Deep Isolation, NAC extend cooperation on waste canisters

22 July 2020

Deep Isolation has signed a long-term cooperation and licensing agreement with NAC International to design, manufacture and supply canisters to store and/or dispose of nuclear waste in deep horizontal boreholes. The agreement follows a short-term memorandum of understanding the two companies signed last year.

Deep Isolation's concept for the disposal of nuclear fuel and high-level waste (Image: Deep Isolation)

Berkeley, California-based Deep Isolation has developed a solution for the management of used nuclear fuel and high-level radioactive waste (HLW) by emplacing it in corrosion-resistant canisters placed in deep horizontal drillholes. The latest agreement will see NAC engineer, license and deliver the canisters and other equipment associated with the handling and transferal of high-level waste, used nuclear fuel and other nuclear waste from existing storage areas to a Deep Isolation repository. The agreement includes an in-kind commitment by NAC for its services.

"As we approach the milestone of licensing a disposal facility, we have an internal team focused on the process of moving the spent fuel from its current storage state, transferring it to a Deep Isolation canister and into the drillhole," said Deep Isolation CEO Elizabeth Muller. "This is a non-trivial challenge that requires the highest standards of safety and precision, and we are making great strides. The disposal canister design and NAC's expertise with spent fuel handling are essential to this work, and we are excited to sign this long-term agreement between Deep Isolation and NAC."

NAC, a wholly-owned subsidiary of Hitachi Zosen Corporation, has supplied a "large share" of the used fuel systems in use at decommissioning US utility sites, and has also developed and deployed transportable storage systems for use at US Department of Energy (DOE) sites, the companies said.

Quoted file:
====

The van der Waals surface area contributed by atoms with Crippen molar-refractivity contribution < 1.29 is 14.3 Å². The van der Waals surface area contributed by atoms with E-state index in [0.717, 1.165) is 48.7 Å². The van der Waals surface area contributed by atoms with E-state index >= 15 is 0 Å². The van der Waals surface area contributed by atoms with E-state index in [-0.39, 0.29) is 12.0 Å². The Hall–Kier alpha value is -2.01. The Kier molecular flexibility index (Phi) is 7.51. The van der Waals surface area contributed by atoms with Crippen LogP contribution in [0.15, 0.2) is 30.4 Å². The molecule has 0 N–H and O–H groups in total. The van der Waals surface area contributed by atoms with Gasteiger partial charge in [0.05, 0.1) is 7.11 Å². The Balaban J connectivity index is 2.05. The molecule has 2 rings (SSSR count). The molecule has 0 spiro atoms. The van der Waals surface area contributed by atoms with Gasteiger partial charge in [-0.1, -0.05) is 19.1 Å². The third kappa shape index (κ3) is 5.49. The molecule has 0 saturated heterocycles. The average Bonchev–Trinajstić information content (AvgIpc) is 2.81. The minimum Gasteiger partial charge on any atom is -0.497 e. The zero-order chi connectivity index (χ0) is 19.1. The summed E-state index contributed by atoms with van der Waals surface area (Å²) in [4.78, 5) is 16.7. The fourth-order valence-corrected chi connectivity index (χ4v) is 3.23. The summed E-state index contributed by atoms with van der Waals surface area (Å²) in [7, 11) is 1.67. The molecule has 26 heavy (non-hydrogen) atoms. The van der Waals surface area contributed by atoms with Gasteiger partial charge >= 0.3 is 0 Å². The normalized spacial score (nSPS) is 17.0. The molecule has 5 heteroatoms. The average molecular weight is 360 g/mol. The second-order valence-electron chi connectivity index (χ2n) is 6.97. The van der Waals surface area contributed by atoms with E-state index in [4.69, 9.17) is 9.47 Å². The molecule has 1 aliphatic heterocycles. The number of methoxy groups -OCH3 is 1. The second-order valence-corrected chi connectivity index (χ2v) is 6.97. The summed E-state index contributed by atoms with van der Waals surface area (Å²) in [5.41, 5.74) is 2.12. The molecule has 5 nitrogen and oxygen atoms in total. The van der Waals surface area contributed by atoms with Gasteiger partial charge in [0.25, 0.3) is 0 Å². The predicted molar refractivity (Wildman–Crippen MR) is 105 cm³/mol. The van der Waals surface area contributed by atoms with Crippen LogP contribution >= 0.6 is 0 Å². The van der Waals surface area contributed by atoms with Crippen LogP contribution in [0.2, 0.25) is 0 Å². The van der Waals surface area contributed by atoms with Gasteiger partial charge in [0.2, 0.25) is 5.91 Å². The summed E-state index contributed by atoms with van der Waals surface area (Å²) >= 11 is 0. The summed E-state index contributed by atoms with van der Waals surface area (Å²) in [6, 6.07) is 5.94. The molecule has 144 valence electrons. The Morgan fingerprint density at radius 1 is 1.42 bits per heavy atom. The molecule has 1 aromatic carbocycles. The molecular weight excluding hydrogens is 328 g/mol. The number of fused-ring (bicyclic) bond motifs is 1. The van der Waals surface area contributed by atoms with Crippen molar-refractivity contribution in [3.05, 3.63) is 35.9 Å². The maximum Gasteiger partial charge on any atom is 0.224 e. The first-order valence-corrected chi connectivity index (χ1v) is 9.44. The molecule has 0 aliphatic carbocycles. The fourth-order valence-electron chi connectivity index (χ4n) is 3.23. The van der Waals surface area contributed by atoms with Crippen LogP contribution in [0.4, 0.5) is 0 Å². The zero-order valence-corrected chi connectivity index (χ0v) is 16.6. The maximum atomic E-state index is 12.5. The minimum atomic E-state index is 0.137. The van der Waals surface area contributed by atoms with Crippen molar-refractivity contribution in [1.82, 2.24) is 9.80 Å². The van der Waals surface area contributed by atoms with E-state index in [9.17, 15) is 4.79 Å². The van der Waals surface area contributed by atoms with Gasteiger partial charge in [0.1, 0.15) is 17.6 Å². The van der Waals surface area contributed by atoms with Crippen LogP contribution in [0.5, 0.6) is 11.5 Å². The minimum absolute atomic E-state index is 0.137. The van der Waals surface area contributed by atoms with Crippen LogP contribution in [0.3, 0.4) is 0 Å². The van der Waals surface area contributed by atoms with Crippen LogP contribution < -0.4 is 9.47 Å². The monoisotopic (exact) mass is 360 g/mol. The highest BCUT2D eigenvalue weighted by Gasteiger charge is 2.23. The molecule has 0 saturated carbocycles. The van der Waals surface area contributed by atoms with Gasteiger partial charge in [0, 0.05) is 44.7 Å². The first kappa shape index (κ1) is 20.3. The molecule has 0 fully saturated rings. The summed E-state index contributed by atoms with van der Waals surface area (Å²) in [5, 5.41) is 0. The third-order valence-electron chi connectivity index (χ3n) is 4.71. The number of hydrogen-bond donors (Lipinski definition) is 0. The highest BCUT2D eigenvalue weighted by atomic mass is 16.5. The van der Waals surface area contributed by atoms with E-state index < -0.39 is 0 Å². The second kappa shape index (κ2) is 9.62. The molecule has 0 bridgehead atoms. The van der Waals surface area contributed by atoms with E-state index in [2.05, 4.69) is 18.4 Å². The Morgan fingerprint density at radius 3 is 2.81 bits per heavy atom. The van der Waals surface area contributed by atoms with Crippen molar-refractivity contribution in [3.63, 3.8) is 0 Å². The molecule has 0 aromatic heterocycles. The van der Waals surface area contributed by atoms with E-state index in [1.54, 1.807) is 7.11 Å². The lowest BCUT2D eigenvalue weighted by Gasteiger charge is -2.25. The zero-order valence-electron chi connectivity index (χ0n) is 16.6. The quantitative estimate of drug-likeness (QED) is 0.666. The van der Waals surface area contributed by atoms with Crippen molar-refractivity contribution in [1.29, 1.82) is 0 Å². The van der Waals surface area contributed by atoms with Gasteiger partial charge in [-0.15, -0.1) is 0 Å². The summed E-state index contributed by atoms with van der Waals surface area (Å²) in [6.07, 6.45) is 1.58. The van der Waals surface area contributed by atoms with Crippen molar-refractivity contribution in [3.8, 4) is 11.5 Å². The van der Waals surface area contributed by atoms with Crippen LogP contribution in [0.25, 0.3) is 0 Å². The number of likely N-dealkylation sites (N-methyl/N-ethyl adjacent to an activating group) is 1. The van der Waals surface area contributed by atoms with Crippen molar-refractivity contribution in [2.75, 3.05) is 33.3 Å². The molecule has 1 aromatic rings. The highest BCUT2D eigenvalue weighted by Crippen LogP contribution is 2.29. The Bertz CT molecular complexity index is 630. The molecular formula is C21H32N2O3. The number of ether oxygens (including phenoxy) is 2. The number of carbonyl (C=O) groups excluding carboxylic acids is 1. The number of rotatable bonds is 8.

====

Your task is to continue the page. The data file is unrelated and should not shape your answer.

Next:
"Collaborating with Deep Isolation to create a much-needed new solution for spent nuclear fuel and high-level waste management demonstrates our commitment to developing and delivering innovative new technologies that has made NAC a trusted partner for fuel cycle solutions for over 50 years," said Kent Cole, president and CEO of NAC International. "This new long-term agreement enables our two companies to work more closely and effectively together to combine unique and valuable technologies to provide this game-changing option for our customers around the world."

In June last year, Deep Isolation signed a cooperative agreement with Bechtel National, Inc on sales, product development and deployment of Deep Isolation's patented technology. Under that agreement, Bechtel is to provide support such as project management, financial/business and engineering capability for Deep Isolation's sales in both domestic and international markets, including those with the DOE, with Deep Isolation providing options to support Bechtel's cleanup work at US federal government sites.

Deep Isolation's drillhole approach involves the emplacement of waste in corrosion-resistant canisters - typically 9-13 inches (23-33 centimetres) in diameter and 14 feet (4.3 metres) long - into horizontal drillholes deep in rock that has been stable for tens to hundreds of millions of years. A vertical access section - which could be a few thousand feet to a few miles deep, depending on the geology - gradually curves to form a nearly horizontal disposal section which could be up to 2 miles long.

Once the waste is in place, the vertical access section of the drillhole and the beginning of its horizontal disposal section are sealed using rock, bentonite and other materials, although the canisters can still be retrieved if necessary. According to Deep Isolation, the key advantages of this method are the depth of burial and the fact that the waste is stored in a suitable geologic formation far below the water table, in rock that is saturated with brine that has no commercial value and has been virtually stagnant for millions of years. In addition, the small diameter drillholes require less disturbance of the rock than a mined repository.

Researched and written by World Nuclear News